The U.S. housing market is in trouble… again.
As I write this, several housing stocks I recommended my Short Side Fortunes subscribers get in on are down fairly sizably today. One stock is trading right now at $39.85. If it breaks below $38, that's bad news. Another is trading at $23.75. If it breaks below $23, that's bad news. And yet another is trading at $31.05. If it breaks below $30, that's bad news.
That will be good news for the shorts, but bad news for housing.
Why are there still dark clouds over our supposed economic recovery? We're five years on from the mortgage meltdown, after all, and housing prices have bounced back dramatically and interest rates are at near-record lows.
I've been saying it all along. The housing rally is fabricated. It is, as Pete Townshend sang in The Who's last great single, an "Eminence Front"…
An Eminence What?
The so-called resurgence of the U.S. housing market is not about individuals and families buying back into the market, though of course some have. Home prices have bounced back because of institutional buyers paying cash for "affordable" housing.
I'm talking about the homes that were bid up when banks were giving mortgages away. These are houses in the $200,000 to $450,000 range… you know, the ones that banks foreclosed on in the tens of millions.
Institutions with cheap borrowing capabilities have been buying, with cash, foreclosed homes hand over fist in order to rent them out. And now they're securitizing packages of those homes and selling interests in pools of them to other institutional buyers looking for decent-yielding investments.
It's a trade.
Traders bid up those homes. It's not about a real recovery in housing.
Like I said, it's a trade.
As far as more expensive homes go, the buyers there are mostly foreigners taking money out of their respective countries – China, Russia, Ukraine, Latin America, Europe, South Africa, South Korea. These are people with money who want to park it here in real estate.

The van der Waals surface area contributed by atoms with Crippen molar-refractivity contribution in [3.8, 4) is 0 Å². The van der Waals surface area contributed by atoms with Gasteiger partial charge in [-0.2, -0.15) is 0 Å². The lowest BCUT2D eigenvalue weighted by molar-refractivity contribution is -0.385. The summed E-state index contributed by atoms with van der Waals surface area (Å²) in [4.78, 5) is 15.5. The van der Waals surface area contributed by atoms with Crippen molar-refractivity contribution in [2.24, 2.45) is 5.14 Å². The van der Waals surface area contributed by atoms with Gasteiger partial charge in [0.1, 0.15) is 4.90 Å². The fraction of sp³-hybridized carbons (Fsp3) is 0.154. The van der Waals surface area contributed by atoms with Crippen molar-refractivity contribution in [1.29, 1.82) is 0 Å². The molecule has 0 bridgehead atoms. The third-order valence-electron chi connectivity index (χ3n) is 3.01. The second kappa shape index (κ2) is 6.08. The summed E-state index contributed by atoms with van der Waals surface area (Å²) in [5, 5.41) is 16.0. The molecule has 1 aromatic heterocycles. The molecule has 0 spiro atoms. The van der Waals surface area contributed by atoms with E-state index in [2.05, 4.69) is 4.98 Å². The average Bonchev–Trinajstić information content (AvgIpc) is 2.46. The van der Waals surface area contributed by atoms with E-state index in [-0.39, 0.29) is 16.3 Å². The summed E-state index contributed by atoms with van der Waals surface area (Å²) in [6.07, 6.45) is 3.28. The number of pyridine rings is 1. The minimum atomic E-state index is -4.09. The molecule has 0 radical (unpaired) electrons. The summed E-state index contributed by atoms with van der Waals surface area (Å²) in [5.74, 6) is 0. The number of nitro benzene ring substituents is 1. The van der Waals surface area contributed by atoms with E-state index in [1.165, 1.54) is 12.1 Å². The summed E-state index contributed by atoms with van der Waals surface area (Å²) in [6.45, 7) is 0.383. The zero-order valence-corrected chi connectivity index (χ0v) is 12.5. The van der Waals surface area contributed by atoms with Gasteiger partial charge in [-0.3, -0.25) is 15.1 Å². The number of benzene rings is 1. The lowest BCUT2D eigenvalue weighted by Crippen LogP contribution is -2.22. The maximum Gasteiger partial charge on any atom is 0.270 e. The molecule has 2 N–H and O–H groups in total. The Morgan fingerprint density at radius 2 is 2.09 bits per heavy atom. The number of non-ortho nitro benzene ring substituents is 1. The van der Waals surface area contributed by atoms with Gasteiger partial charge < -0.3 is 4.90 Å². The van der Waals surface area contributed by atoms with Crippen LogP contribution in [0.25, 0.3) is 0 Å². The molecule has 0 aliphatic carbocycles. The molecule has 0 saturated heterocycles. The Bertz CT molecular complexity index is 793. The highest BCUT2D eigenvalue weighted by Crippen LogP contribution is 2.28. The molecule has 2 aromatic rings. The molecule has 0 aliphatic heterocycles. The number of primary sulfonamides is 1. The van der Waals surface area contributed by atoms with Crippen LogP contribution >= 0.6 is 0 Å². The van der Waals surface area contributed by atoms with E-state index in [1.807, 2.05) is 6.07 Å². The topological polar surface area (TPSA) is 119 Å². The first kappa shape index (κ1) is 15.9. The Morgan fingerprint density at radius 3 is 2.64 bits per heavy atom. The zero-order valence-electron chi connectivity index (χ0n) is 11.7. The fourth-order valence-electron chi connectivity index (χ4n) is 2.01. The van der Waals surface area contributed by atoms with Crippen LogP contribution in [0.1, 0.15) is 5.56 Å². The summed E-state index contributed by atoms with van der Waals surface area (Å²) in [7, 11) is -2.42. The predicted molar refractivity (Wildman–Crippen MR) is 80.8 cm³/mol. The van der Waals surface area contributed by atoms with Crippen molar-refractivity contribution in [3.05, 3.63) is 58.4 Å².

After all, there's more to gain from homeownership than 2.5%-yielding 10-year U.S. Treasury securities.
And the high, high end? How high is the high, high end, and what does it tell us about the state of the housing recovery?
About the Author
Shah Gilani boasts a financial pedigree unlike any other. He ran his first hedge fund in 1982 from his seat on the floor of the Chicago Board of Options Exchange. When options on the Standard & Poor's 100 began trading on March 11, 1983, Shah worked in "the pit" as a market maker.
The work he did laid the foundation for what would later become the VIX - to this day one of the most widely used indicators worldwide. After leaving Chicago to run the futures and options division of the British banking giant Lloyd's TSB, Shah moved up to Roosevelt & Cross Inc., an old-line New York boutique firm. There he originated and ran a packaged fixed-income trading desk, and established that company's "listed" and OTC trading desks.
Shah founded a second hedge fund in 1999, which he ran until 2003.
Shah's vast network of contacts includes the biggest players on Wall Street and in international finance. These contacts give him the real story - when others only get what the investment banks want them to see.
Today, as editor of Hyperdrive Portfolio, Shah presents his legion of subscribers with massive profit opportunities that result from paradigm shifts in the way we work, play, and live.
Shah is a frequent guest on CNBC, Forbes, and MarketWatch, and you can catch him every week on Fox Business's Varney & Co.